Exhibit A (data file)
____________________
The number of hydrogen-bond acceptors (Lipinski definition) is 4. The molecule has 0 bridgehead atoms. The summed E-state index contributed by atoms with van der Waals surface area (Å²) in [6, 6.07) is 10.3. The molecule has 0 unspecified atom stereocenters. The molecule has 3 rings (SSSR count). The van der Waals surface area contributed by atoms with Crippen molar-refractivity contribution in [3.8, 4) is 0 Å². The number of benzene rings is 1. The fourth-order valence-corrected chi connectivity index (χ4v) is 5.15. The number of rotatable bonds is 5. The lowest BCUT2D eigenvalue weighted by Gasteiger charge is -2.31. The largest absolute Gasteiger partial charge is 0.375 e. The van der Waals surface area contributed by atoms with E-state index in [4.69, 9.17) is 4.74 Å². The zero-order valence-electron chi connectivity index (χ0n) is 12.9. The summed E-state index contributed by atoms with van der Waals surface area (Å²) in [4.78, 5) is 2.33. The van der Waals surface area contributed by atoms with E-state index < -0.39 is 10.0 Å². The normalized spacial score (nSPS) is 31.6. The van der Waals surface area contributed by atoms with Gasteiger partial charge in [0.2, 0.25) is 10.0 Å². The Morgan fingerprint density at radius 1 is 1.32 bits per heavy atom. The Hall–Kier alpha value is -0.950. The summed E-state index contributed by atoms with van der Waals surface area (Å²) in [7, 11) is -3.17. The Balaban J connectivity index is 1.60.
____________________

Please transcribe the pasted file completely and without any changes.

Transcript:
The number of hydrogen-bond acceptors (Lipinski definition) is 4. The molecule has 0 bridgehead atoms. The summed E-state index contributed by atoms with van der Waals surface area (Å²) in [6, 6.07) is 10.3. The molecule has 0 unspecified atom stereocenters. The molecule has 3 rings (SSSR count). The van der Waals surface area contributed by atoms with Crippen molar-refractivity contribution in [3.8, 4) is 0 Å². The number of benzene rings is 1. The fourth-order valence-corrected chi connectivity index (χ4v) is 5.15. The number of rotatable bonds is 5. The lowest BCUT2D eigenvalue weighted by Gasteiger charge is -2.31. The largest absolute Gasteiger partial charge is 0.375 e. The van der Waals surface area contributed by atoms with E-state index in [4.69, 9.17) is 4.74 Å². The zero-order valence-electron chi connectivity index (χ0n) is 12.9. The summed E-state index contributed by atoms with van der Waals surface area (Å²) in [4.78, 5) is 2.33. The van der Waals surface area contributed by atoms with E-state index < -0.39 is 10.0 Å². The normalized spacial score (nSPS) is 31.6. The van der Waals surface area contributed by atoms with Gasteiger partial charge in [0.2, 0.25) is 10.0 Å². The Morgan fingerprint density at radius 1 is 1.32 bits per heavy atom. The Hall–Kier alpha value is -0.950. The summed E-state index contributed by atoms with van der Waals surface area (Å²) in [7, 11) is -3.17. The Balaban J connectivity index is 1.60.